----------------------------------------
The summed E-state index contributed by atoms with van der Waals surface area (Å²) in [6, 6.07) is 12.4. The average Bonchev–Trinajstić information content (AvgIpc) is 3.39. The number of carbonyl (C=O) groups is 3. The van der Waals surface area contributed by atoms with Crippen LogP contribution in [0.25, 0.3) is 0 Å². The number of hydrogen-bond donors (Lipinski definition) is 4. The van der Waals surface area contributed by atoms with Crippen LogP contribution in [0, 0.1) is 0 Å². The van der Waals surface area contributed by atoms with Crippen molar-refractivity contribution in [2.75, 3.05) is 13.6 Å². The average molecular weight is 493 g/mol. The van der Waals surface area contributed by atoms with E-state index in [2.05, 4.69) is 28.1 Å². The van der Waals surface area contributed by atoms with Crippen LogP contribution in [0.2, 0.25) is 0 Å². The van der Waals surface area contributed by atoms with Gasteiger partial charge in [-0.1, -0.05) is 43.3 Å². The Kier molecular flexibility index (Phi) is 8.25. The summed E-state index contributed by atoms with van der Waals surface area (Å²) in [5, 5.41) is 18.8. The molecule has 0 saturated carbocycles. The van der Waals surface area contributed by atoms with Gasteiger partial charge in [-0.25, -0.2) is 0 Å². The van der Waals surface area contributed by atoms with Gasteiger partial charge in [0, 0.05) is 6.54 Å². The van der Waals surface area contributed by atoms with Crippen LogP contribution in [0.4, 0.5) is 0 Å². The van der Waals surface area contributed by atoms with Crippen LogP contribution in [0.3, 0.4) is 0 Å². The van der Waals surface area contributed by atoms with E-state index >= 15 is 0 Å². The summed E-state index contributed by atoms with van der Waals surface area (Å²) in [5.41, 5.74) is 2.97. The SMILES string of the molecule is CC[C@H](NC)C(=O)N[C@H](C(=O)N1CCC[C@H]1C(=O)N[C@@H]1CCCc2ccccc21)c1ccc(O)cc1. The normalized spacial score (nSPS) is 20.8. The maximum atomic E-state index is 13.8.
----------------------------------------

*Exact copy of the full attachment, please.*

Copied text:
The summed E-state index contributed by atoms with van der Waals surface area (Å²) in [6, 6.07) is 12.4. The average Bonchev–Trinajstić information content (AvgIpc) is 3.39. The number of carbonyl (C=O) groups is 3. The van der Waals surface area contributed by atoms with Crippen LogP contribution in [0.25, 0.3) is 0 Å². The number of hydrogen-bond donors (Lipinski definition) is 4. The van der Waals surface area contributed by atoms with Crippen LogP contribution in [0, 0.1) is 0 Å². The van der Waals surface area contributed by atoms with Crippen molar-refractivity contribution in [2.75, 3.05) is 13.6 Å². The average molecular weight is 493 g/mol. The van der Waals surface area contributed by atoms with E-state index in [2.05, 4.69) is 28.1 Å². The van der Waals surface area contributed by atoms with Crippen LogP contribution in [0.2, 0.25) is 0 Å². The van der Waals surface area contributed by atoms with Gasteiger partial charge in [-0.1, -0.05) is 43.3 Å². The Kier molecular flexibility index (Phi) is 8.25. The summed E-state index contributed by atoms with van der Waals surface area (Å²) in [5, 5.41) is 18.8. The molecule has 0 saturated carbocycles. The van der Waals surface area contributed by atoms with Gasteiger partial charge in [-0.25, -0.2) is 0 Å². The van der Waals surface area contributed by atoms with Gasteiger partial charge in [0, 0.05) is 6.54 Å². The van der Waals surface area contributed by atoms with Crippen LogP contribution in [0.4, 0.5) is 0 Å². The van der Waals surface area contributed by atoms with Crippen LogP contribution in [0.3, 0.4) is 0 Å². The van der Waals surface area contributed by atoms with E-state index >= 15 is 0 Å². The summed E-state index contributed by atoms with van der Waals surface area (Å²) in [5.41, 5.74) is 2.97. The SMILES string of the molecule is CC[C@H](NC)C(=O)N[C@H](C(=O)N1CCC[C@H]1C(=O)N[C@@H]1CCCc2ccccc21)c1ccc(O)cc1. The normalized spacial score (nSPS) is 20.8. The maximum atomic E-state index is 13.8.